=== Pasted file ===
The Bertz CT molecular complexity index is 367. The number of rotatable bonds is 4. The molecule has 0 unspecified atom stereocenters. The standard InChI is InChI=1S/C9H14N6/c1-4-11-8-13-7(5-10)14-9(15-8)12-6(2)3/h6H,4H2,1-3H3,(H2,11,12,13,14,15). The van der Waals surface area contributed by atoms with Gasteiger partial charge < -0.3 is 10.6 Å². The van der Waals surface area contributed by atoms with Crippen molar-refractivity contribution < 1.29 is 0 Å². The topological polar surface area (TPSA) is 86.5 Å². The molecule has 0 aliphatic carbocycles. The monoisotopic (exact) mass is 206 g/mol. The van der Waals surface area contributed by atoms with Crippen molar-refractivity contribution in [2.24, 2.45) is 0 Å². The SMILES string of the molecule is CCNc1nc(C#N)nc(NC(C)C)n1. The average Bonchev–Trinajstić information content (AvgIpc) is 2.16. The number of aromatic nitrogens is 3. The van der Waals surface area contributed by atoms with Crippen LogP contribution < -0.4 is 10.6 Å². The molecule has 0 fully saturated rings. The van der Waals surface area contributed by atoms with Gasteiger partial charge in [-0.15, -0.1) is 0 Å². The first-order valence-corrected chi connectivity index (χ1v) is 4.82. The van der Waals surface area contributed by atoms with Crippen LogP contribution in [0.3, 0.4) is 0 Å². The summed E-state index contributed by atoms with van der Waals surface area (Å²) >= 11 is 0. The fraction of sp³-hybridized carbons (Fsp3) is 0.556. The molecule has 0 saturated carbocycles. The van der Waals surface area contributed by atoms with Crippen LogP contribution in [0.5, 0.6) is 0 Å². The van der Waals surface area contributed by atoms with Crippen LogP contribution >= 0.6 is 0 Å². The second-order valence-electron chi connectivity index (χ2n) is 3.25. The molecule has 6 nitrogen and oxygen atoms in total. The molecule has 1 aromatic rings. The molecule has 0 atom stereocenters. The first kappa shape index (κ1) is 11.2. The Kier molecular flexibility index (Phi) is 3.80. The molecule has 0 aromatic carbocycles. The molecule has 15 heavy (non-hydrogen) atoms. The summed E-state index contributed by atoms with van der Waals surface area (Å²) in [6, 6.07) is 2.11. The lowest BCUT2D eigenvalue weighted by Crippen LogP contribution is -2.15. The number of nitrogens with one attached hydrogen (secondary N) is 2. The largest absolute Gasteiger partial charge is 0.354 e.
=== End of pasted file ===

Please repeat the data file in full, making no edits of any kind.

The Bertz CT molecular complexity index is 367. The number of rotatable bonds is 4. The molecule has 0 unspecified atom stereocenters. The standard InChI is InChI=1S/C9H14N6/c1-4-11-8-13-7(5-10)14-9(15-8)12-6(2)3/h6H,4H2,1-3H3,(H2,11,12,13,14,15). The van der Waals surface area contributed by atoms with Gasteiger partial charge < -0.3 is 10.6 Å². The van der Waals surface area contributed by atoms with Crippen molar-refractivity contribution < 1.29 is 0 Å². The topological polar surface area (TPSA) is 86.5 Å². The molecule has 0 aliphatic carbocycles. The monoisotopic (exact) mass is 206 g/mol. The van der Waals surface area contributed by atoms with Crippen molar-refractivity contribution in [2.24, 2.45) is 0 Å². The SMILES string of the molecule is CCNc1nc(C#N)nc(NC(C)C)n1. The average Bonchev–Trinajstić information content (AvgIpc) is 2.16. The number of aromatic nitrogens is 3. The van der Waals surface area contributed by atoms with Crippen LogP contribution < -0.4 is 10.6 Å². The molecule has 0 fully saturated rings. The van der Waals surface area contributed by atoms with Gasteiger partial charge in [-0.15, -0.1) is 0 Å². The first-order valence-corrected chi connectivity index (χ1v) is 4.82. The van der Waals surface area contributed by atoms with Crippen LogP contribution in [0.3, 0.4) is 0 Å². The summed E-state index contributed by atoms with van der Waals surface area (Å²) >= 11 is 0. The fraction of sp³-hybridized carbons (Fsp3) is 0.556. The molecule has 0 saturated carbocycles. The van der Waals surface area contributed by atoms with Crippen LogP contribution in [0.5, 0.6) is 0 Å². The van der Waals surface area contributed by atoms with Crippen LogP contribution >= 0.6 is 0 Å². The second-order valence-electron chi connectivity index (χ2n) is 3.25. The molecule has 6 nitrogen and oxygen atoms in total. The molecule has 1 aromatic rings. The molecule has 0 atom stereocenters. The first kappa shape index (κ1) is 11.2. The Kier molecular flexibility index (Phi) is 3.80. The molecule has 0 aromatic carbocycles. The molecule has 15 heavy (non-hydrogen) atoms. The summed E-state index contributed by atoms with van der Waals surface area (Å²) in [6, 6.07) is 2.11. The lowest BCUT2D eigenvalue weighted by Crippen LogP contribution is -2.15. The number of nitrogens with one attached hydrogen (secondary N) is 2. The largest absolute Gasteiger partial charge is 0.354 e.